Robotic Cardiac Surgery: Impact Of A New Patient-side Assistant On Outcomes
Husam H. Balkhy, Mackenzie McCrory, Dorothy Krienbring, Sarah Nisivaco, Hiroto Kitahara, Brooke Patel.
University of Chicago Medicine, Chicago, IL, USA.
OBJECTIVE: Numerous studies have emphasized the importance of the experience and training of the console robotic surgeon to achieving good outcomes. Very few studies have focused on the patient-side assistant’s experience level. We investigated whether the retirement of a highly experienced robotic patient-side assistant and replacement with a new assistant had an effect on robotic cardiac surgical outcomes.
METHODS: We performed 989 robotic cardiac surgical procedures (single-surgeon) over a 9 year period (1/2007-12/2016). In 4/2016 the established patient-side assistant retired after spending 8 months training a new patient-side assistant. A retrospective analysis of 216 patients was performed; 108 patients over a 9 month period just prior to arrival of the new patient-side assistant (Group 1), and 108 patients over 8 months just subsequent to departure of the established assistant (Group 2). Case distribution, preoperative characteristics and surgical outcomes were collected and compared.
RESULTS: The experienced assistant had performed 762 prior robotic procedures. The new assistant had 7 years experience in cardiac surgery but no prior robotic experience. The 8 month training period comprised (117) robotic procedures with gradual assumption of responsibility patient-side assisting, starting with off-pump procedures (e.g. ablation and TECAB) and progressing to more demanding on-pump cases (e.g. Mitral Valve and other intra-cardiac procedures). Case volume increased in Group 2. The mean age for Group 1 was slightly lower but otherwise patient demographics were not significantly different. Group 1 had more intra-cardiac cases and group 2 had more triple-vessel TECABs. Outcomes were similar, with the only significant differences being a lower rate of return to OR and lower chest tube drainage in group 2. Results are shown in Table 1.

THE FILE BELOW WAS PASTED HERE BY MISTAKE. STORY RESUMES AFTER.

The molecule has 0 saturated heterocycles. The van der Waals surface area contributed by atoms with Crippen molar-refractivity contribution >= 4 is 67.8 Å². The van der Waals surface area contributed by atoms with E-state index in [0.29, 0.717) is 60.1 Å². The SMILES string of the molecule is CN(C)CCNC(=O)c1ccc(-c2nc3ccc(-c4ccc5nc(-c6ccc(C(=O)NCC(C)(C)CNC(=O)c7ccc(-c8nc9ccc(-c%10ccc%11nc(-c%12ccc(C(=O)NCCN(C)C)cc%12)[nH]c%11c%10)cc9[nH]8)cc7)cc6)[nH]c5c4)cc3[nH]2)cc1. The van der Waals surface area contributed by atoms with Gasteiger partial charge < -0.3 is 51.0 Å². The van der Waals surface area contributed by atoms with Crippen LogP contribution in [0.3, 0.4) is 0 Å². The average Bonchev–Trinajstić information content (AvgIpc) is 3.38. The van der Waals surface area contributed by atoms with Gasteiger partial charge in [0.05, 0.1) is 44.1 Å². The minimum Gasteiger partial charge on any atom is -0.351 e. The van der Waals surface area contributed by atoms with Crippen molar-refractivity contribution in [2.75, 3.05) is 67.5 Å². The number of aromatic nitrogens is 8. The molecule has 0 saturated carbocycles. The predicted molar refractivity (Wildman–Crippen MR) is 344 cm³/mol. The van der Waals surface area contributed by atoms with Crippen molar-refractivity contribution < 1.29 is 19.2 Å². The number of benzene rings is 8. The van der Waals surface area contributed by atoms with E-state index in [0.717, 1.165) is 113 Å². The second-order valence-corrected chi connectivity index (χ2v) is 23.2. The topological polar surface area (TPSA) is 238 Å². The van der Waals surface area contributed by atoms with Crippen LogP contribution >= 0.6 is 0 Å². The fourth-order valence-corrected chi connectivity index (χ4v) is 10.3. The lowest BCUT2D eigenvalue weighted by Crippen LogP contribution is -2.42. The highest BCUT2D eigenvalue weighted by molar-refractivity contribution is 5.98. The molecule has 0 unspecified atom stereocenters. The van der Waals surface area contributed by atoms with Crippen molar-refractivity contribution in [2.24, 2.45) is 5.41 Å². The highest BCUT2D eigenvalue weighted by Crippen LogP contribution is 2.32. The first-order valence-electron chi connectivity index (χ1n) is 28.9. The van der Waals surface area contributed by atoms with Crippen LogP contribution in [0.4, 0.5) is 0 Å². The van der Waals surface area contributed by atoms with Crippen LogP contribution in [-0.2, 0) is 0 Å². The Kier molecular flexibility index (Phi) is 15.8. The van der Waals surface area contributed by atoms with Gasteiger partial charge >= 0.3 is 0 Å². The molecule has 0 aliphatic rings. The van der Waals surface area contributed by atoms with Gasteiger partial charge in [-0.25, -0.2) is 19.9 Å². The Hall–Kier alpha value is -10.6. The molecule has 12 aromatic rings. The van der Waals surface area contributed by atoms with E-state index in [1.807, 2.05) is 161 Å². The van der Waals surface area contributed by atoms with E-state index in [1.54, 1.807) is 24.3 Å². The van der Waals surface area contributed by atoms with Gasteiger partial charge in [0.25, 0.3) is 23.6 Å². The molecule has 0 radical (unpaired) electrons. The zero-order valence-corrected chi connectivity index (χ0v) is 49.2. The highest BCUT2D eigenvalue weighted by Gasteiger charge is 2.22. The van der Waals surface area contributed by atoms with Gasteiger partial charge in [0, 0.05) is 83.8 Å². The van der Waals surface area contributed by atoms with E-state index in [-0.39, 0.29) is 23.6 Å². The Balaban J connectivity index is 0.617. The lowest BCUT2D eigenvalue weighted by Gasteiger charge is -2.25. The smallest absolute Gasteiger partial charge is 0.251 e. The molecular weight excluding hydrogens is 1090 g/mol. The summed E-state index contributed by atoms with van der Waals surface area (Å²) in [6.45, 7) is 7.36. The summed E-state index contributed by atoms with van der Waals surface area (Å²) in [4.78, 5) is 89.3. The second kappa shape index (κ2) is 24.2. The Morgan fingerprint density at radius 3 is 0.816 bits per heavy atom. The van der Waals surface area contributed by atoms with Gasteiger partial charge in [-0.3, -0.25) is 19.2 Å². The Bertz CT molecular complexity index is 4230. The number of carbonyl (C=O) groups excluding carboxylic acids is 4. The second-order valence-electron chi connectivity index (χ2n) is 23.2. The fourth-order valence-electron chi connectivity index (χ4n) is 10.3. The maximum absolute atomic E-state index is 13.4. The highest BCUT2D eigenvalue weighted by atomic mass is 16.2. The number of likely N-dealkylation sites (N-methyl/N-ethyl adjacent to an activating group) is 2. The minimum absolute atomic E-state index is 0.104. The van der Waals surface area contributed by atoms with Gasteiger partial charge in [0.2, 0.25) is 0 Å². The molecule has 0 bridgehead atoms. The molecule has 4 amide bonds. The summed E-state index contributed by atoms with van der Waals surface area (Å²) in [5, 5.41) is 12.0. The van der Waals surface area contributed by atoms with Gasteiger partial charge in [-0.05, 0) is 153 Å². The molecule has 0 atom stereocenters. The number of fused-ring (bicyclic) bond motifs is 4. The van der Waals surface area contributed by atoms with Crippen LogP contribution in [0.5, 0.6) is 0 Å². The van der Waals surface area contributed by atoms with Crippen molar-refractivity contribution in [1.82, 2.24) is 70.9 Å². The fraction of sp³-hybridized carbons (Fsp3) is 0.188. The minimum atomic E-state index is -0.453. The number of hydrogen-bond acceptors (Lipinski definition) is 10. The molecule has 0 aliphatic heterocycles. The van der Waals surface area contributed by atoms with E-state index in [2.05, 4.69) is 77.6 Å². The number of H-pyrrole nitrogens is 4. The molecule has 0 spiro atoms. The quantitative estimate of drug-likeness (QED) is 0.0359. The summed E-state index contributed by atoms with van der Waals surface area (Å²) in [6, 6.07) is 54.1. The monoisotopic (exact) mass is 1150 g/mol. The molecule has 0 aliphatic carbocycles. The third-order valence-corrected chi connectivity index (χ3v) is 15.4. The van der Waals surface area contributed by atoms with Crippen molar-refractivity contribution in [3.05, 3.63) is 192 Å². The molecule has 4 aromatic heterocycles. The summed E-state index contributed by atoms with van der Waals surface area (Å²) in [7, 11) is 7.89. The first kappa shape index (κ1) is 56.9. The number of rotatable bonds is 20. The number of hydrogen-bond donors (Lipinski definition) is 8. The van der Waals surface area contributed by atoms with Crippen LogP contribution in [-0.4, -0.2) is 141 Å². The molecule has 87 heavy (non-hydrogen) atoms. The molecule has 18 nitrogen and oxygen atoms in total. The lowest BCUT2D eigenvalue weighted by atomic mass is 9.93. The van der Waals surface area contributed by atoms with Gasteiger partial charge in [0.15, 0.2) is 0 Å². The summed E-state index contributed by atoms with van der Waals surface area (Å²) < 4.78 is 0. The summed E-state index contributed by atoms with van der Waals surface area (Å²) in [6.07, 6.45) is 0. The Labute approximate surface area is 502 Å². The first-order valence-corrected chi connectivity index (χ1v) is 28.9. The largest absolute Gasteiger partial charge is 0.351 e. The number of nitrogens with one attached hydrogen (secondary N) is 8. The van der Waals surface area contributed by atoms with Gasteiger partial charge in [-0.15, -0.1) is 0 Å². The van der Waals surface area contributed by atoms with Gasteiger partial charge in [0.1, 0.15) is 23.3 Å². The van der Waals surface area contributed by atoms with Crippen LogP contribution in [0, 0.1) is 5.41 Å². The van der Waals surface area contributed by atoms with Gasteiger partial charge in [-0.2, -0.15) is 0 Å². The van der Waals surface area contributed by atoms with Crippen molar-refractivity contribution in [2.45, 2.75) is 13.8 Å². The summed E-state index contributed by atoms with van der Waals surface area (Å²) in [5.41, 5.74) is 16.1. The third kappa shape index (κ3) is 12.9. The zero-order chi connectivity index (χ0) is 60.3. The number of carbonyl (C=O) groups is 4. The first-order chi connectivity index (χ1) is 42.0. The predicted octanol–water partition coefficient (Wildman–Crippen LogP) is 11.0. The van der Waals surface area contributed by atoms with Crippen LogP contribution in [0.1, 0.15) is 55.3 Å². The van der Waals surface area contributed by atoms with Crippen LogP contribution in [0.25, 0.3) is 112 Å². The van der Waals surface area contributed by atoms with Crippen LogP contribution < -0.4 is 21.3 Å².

CONCLUSIONS: We conclude that the transition to a new robotic cardiac surgical patient-side assistant does not have to affect the progress of a busy robotic program. If adequate time for training and gradual assumption of responsibility is ensured, it is feasible to make this transition without loss of volume or compromise in patient outcomes.
|Group 1 (n=108)||Group 2 (n=108)||p value|
|TECAB (off pump) n (x1, x2, x3)||54 (25,28,1)||53 (20,25,8)||0.946|
|Valve/Intracardiac (on pump) n (%)||44 (40)||38 (35)||0.432|
|Other (off pump) n (%)||11 (10)||17 (16)||0.216|
|Mean Robotic time (dock to undock), min||223.8||218.7||0.689|
|Conversion to Sternotomy, n (%)||1 (0.9)||1 (0.9)||.994|
|Mean total chest tube output, mL||878||596||0.004|
|Return to OR, n (%)||4 (3.7)||0||0.045|
|Median Hospital LOS, days||3 (1-12)||3 (1-19)||0.267|
|Mortality||2 (1.8)||1 (0.9)||0.568|
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